Women and Leadership
I was recently selected to become a member of the Oregon Dental Association Leadership Academy. As a participant of this group, I am learning how to become a more effective leader at both the community and state level.
Here is my interview for the April 2018 Membership Matters, a publication for the Oregon Dental Association, about my involvement in the Academy.
1. What most excites you about being part of the inaugural ODA Leadership Academy?
I am so excited to have been selected for this inaugural class! We need more women in leadership roles and I am looking forward to learning how I can become a better leader so that I can mentor other women and lead my team better. My ODA Leadership Academy co-members are really interesting people with good ideas and I am looking forward to learning from them. They are also a lot of fun!
2. What do you think the true role of a leader is?
Strong leaders are service oriented, putting the needs of those they are serving above their own. A leader can have tremendous impact in the world through this type of humble service.
Leaders also need to have a vision for where they are leading their team. Leaders hold the map for their whole group, and the clearer the vision, the less distractions and detours on the journey. When the group hits adversity (which is inevitable), the leader’s vision will guide the team through it successfully.
Finally, and maybe most importantly, leaders need to have integrity. Without integrity, leadership does not have lasting effects and can, in fact, be harmful.
3. Who has been a primary mentor/influential person in your life and what have you learned from him/her?
It is hard for me to pick one mentor because I have had such great mentors both on the surgical side as well as the public health/epidemiology side of my career.
I have had two mentors who really helped me in my career as an oral and maxillofacial surgeon.
My first mentor was Dr. James V. Johnson, Chief of Oral and Maxillofacial Surgery, Ben Taub General Hospital at the University of Texas School of Dentistry in Houston. Ben Taub is one of the busiest trauma centers in the United States. Dr. Johnson’s belief in me and encouragement in my career really helped me to gain confidence as I progressed through my residency. He trusted me to operate the most complex cases and saw to it that I got to operate those cases. His faith in me gave me courage to persevere through adversity. I feel lucky to have trained with him.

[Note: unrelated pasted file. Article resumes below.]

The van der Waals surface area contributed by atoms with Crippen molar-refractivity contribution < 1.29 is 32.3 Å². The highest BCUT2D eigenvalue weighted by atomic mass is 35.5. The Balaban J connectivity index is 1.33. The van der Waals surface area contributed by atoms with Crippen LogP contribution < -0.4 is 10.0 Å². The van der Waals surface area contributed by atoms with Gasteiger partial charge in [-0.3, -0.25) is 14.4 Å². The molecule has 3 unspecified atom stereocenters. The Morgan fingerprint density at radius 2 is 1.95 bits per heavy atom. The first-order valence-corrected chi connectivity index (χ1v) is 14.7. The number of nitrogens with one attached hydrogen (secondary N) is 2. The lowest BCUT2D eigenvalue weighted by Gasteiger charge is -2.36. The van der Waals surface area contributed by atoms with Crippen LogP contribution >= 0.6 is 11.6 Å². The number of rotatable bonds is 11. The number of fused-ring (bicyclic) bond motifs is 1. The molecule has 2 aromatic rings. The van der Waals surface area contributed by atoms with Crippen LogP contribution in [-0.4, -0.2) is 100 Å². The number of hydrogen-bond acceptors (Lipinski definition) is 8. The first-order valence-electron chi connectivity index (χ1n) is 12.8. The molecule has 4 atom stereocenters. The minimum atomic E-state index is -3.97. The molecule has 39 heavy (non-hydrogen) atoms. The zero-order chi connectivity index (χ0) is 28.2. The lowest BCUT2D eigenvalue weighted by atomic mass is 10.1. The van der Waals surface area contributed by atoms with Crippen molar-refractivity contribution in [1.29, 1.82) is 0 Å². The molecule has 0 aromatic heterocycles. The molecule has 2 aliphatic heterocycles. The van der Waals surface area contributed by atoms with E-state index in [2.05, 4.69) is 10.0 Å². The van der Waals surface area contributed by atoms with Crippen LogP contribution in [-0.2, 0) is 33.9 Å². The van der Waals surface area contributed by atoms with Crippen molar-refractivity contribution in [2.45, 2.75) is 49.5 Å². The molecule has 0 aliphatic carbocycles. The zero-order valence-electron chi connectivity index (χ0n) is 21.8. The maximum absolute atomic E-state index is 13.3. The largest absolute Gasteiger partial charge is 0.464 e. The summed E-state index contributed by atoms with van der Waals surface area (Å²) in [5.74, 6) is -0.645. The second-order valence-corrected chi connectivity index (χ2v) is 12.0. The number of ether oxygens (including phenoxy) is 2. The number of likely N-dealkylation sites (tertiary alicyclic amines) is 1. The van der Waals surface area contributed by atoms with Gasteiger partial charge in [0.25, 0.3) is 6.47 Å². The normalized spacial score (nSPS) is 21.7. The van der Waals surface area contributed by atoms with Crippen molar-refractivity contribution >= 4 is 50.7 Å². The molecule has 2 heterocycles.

My second surgical mentor was a cardiothoracic surgeon named Dr. Gene Guinn who I worked with while obtaining my general surgery training at the Veterans Administration Hospital in Houston. Dr. Guinn’s belief in my technical abilities as a surgeon and his encouragement in my surgical career have stayed with me all these years. I can still hear him saying to me in his Texan accent “Cut, don’t scratch!”
Both of these surgeons saw me as a surgeon first and a woman second. Their confidence in me, lack of misogyny and encouragement in my chosen career have provided me with the inner strength to keep going when times get hard. They also taught me the joy of surgery and helping others.
Finally, on the public health side, I received excellent mentoring from my doctoral advisor Professor Andy Olshan at the University of North Carolina, Chapel Hill School of Public Health. Dr. Olshan helped me develop as a scientist by improving my critical thinking skills. He taught me the importance of framing a scientific question. I learned from him that the answers that you are seeking are often found in how the question is asked. If you ask the wrong question, you are likely to get the wrong answer.
4. Would you rather be good and on time, or perfect and late?
Definitely good and on time. Perfection is seriously overrated and being late just makes everyone cranky!
5. What do you most appreciate about the profession of dentistry?
I believe that we have the absolute best profession in the world! Physician colleagues often tell me of how unhappy they are in their profession due to managed care and how much medicine has changed during the past thirty years. They feel that they don’t have a say over their practices or their patient’s needs. Many feel that they are being told how to practice by third parties and they really dislike it. The joy has gone out of their professional lives.
As oral health providers, we have an opportunity to shape where our profession is going in ways that medicine does not. There are still opportunities for us as a group to shape our future. For some of us, private practice is our calling. For others, the corporate model makes the most sense. But I believe it is in the choosing that we define our profession and protect it.
We are also extremely lucky in that we not only provide needed health services to members of our communities but also that we serve our communities by providing jobs, mentoring young people interested in the profession and giving philanthropically through participation in groups such as Medical Teams International and Mission of Mercy.
6. Any words of wisdom you’d like to share with your colleagues and/or the aspiring dentist?
Never give up on your dream! Work hard, tell the truth and put the needs of others above your own. Treat others as you wish to be treated and have fun! Learn from your mistakes and have compassion when others make mistakes. Take time each day to remember how blessed you are and you in turn will be blessed.
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